On migration—the second issue that I want to discuss—the Government are right to insist on the EU facing up to its responsibilities. We cannot solve the problems of asylum, migration and human trafficking simply by relying on our own national border controls. The problems are common for the European Union as a whole and strengthening the EU's common border is an urgent priority. The need will be even more acute when relatively poor countries, such as Poland and others, become EU members in 2004.

Simply lecturing our partners on how they should live up to their responsibilities—as some people on the continent and indeed in this country do—will not work. It is not realistic to say to the Greeks, for example, "You deal with all the boatloads of illegals landing on your islands and solve our problems for us". Our partners—Greece is not the only one—need practical help to tackle human trafficking across their borders. We should be ready to establish the proper working of joint action teams and to use the EU budget to guarantee the security of the EU's common border. The states of the EU, acting together, can be a more effective force in stemming the flow through transit countries, tackling the causes of migration at source and securing an increased number of returns where illegal migrants are shown to have no case for asylum.

This must not become an exercise in feeding people's xenophobia in those countries, and I feel that quite passionately. I believe that addressing those issues—tackling them head on and having a proper debate about them—and formulating balanced and sensible policies is the only way to head off creeping xenophobia in Europe. I do not believe that formulating policies of that kind needs to or should conflict with the liberal and humanitarian values that we rightly uphold, not least because Europe needs some economic migrants to offset an ageing population and, indeed, to supply workers for our public services, for example.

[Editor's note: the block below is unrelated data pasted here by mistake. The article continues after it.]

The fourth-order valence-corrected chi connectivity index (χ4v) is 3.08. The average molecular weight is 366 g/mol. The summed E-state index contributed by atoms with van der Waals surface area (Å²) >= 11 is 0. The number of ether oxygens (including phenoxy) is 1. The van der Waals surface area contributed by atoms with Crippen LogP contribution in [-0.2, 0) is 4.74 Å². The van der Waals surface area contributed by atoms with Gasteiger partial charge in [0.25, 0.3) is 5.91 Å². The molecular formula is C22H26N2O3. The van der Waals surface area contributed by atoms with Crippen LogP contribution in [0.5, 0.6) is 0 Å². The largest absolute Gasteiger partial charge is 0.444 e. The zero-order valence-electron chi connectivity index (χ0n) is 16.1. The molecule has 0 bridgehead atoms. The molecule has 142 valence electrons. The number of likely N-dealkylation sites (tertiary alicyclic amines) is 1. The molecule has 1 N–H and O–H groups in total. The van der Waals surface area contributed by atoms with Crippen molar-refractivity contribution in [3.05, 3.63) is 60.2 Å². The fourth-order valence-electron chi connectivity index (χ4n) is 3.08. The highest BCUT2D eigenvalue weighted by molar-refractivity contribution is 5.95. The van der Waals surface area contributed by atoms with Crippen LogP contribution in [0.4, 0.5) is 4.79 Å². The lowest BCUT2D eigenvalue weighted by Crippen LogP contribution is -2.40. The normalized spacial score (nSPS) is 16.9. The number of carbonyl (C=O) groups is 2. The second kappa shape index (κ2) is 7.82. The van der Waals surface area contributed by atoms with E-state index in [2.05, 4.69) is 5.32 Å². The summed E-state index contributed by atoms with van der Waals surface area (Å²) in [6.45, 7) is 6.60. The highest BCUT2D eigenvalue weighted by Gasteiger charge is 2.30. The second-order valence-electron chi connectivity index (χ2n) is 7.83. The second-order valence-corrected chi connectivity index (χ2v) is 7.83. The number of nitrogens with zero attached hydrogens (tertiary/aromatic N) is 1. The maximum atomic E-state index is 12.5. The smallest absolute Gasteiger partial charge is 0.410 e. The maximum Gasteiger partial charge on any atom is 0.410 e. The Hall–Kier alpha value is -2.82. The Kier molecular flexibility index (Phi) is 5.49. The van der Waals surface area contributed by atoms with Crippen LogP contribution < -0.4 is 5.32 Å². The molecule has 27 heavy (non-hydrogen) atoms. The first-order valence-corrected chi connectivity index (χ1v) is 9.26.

We should be proud, too, as Britons and Europeans, of our tradition of offering a safe refuge from persecution for those genuinely in need of asylum, but I stress that that is an argument for managing our common borders with more efficiency, not for continuing with the present, unacceptable chaos, which is inevitably and rightly causing growing public concern and is a very real political threat not to the left or the right but to our democratic and proper ways of working in Europe, and we have to face up to that.

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The third issue that I want to touch on concerns the rest of the world outside Europe. Just to state the obvious, Europe faces considerable threats and considerable opportunities in the rest of the world. The organising principle that governed the international system for many decades following the second world war was, of course, that of the cold war—east versus west, freedom versus communism—and every international problem was seen through that model, through the prism of that conflict. Everyone lined up on either side and the international system was designed to mediate between those two competing blocs and ideologies to find some resolution of international problems and issues—which, more often than not, it did—but the cold war has ended with the collapse of the iron curtain and the Berlin wall, and we need to find a new organising principle around which the international system can revolve.

The organising principle that we now want to create in the post-cold-war era is one of order versus disorder. We will not bring order to any part of the world or to any regional conflict, dealing with any rogue state or integrating any pre-modern or failing state into the international system, nor will we succeed in spreading economic opportunity to the world—redressing and correcting the dark side of globalisation, which is manifested in so many ways and among so many people in different parts of the world—without America and Europe working very closely together.

America and Europe have worked very closely and successfully in sorting out the problems in Europe—we are still doing so in south-eastern Europe, in the Balkans—but Europe and America now have to work just as closely and effectively in helping to sort out problems beyond the European continent.